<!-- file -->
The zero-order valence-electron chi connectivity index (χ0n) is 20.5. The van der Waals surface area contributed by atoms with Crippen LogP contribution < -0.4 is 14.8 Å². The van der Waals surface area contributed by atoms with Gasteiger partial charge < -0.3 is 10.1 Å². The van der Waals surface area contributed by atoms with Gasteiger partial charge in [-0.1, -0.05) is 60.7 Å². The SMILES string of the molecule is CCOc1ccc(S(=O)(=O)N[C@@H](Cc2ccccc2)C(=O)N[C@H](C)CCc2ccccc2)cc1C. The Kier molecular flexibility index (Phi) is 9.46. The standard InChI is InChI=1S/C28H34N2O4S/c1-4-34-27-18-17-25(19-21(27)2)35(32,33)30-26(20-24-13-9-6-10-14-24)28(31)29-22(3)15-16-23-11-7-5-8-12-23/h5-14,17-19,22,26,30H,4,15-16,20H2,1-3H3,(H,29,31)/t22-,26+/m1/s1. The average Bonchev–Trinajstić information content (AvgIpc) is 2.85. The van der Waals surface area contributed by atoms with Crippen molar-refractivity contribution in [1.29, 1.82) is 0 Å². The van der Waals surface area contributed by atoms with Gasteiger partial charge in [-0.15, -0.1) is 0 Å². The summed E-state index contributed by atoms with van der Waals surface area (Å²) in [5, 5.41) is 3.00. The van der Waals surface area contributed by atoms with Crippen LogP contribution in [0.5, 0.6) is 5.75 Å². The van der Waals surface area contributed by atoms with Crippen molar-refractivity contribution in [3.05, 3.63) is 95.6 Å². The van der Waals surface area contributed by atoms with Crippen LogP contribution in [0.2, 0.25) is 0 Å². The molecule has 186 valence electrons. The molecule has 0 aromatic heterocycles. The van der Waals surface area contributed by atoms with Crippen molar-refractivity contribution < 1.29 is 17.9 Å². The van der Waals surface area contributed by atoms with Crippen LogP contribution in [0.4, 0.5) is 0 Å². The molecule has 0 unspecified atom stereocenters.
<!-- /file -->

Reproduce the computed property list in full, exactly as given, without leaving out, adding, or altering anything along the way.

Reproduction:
The zero-order valence-electron chi connectivity index (χ0n) is 20.5. The van der Waals surface area contributed by atoms with Crippen LogP contribution < -0.4 is 14.8 Å². The van der Waals surface area contributed by atoms with Gasteiger partial charge < -0.3 is 10.1 Å². The van der Waals surface area contributed by atoms with Gasteiger partial charge in [-0.1, -0.05) is 60.7 Å². The SMILES string of the molecule is CCOc1ccc(S(=O)(=O)N[C@@H](Cc2ccccc2)C(=O)N[C@H](C)CCc2ccccc2)cc1C. The Kier molecular flexibility index (Phi) is 9.46. The standard InChI is InChI=1S/C28H34N2O4S/c1-4-34-27-18-17-25(19-21(27)2)35(32,33)30-26(20-24-13-9-6-10-14-24)28(31)29-22(3)15-16-23-11-7-5-8-12-23/h5-14,17-19,22,26,30H,4,15-16,20H2,1-3H3,(H,29,31)/t22-,26+/m1/s1. The average Bonchev–Trinajstić information content (AvgIpc) is 2.85. The van der Waals surface area contributed by atoms with Crippen molar-refractivity contribution in [1.29, 1.82) is 0 Å². The van der Waals surface area contributed by atoms with Gasteiger partial charge in [-0.15, -0.1) is 0 Å². The summed E-state index contributed by atoms with van der Waals surface area (Å²) in [5, 5.41) is 3.00. The van der Waals surface area contributed by atoms with Crippen LogP contribution in [0.5, 0.6) is 5.75 Å². The van der Waals surface area contributed by atoms with Crippen molar-refractivity contribution in [3.05, 3.63) is 95.6 Å². The van der Waals surface area contributed by atoms with Crippen LogP contribution in [0.2, 0.25) is 0 Å². The molecule has 186 valence electrons. The molecule has 0 aromatic heterocycles. The van der Waals surface area contributed by atoms with Crippen molar-refractivity contribution < 1.29 is 17.9 Å². The van der Waals surface area contributed by atoms with Crippen LogP contribution in [0.4, 0.5) is 0 Å². The molecule has 0 unspecified atom stereocenters.